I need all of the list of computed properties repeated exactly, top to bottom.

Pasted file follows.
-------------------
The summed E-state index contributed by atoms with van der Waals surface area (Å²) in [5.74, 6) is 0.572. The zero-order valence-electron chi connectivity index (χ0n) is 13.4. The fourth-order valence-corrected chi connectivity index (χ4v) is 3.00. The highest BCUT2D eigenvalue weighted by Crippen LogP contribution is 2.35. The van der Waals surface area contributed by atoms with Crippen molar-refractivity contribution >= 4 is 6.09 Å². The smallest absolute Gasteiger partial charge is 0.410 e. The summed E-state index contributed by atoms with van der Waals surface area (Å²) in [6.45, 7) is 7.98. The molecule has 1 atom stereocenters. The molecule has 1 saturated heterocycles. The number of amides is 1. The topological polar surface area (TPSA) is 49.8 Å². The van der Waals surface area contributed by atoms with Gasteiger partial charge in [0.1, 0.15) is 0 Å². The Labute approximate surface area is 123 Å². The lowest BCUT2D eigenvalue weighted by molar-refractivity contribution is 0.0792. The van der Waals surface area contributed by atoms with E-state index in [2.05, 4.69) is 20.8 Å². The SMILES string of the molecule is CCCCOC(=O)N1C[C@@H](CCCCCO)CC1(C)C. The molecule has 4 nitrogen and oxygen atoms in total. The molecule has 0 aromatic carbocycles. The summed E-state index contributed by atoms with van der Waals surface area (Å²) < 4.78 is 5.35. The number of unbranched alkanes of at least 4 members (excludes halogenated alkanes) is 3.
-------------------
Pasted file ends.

The summed E-state index contributed by atoms with van der Waals surface area (Å²) in [5.74, 6) is 0.572. The zero-order valence-electron chi connectivity index (χ0n) is 13.4. The fourth-order valence-corrected chi connectivity index (χ4v) is 3.00. The highest BCUT2D eigenvalue weighted by Crippen LogP contribution is 2.35. The van der Waals surface area contributed by atoms with Crippen molar-refractivity contribution >= 4 is 6.09 Å². The smallest absolute Gasteiger partial charge is 0.410 e. The summed E-state index contributed by atoms with van der Waals surface area (Å²) in [6.45, 7) is 7.98. The molecule has 1 atom stereocenters. The molecule has 1 saturated heterocycles. The number of amides is 1. The topological polar surface area (TPSA) is 49.8 Å². The van der Waals surface area contributed by atoms with Gasteiger partial charge in [0.1, 0.15) is 0 Å². The Labute approximate surface area is 123 Å². The lowest BCUT2D eigenvalue weighted by molar-refractivity contribution is 0.0792. The van der Waals surface area contributed by atoms with E-state index in [2.05, 4.69) is 20.8 Å². The SMILES string of the molecule is CCCCOC(=O)N1C[C@@H](CCCCCO)CC1(C)C. The molecule has 4 nitrogen and oxygen atoms in total. The molecule has 0 aromatic carbocycles. The summed E-state index contributed by atoms with van der Waals surface area (Å²) < 4.78 is 5.35. The number of unbranched alkanes of at least 4 members (excludes halogenated alkanes) is 3.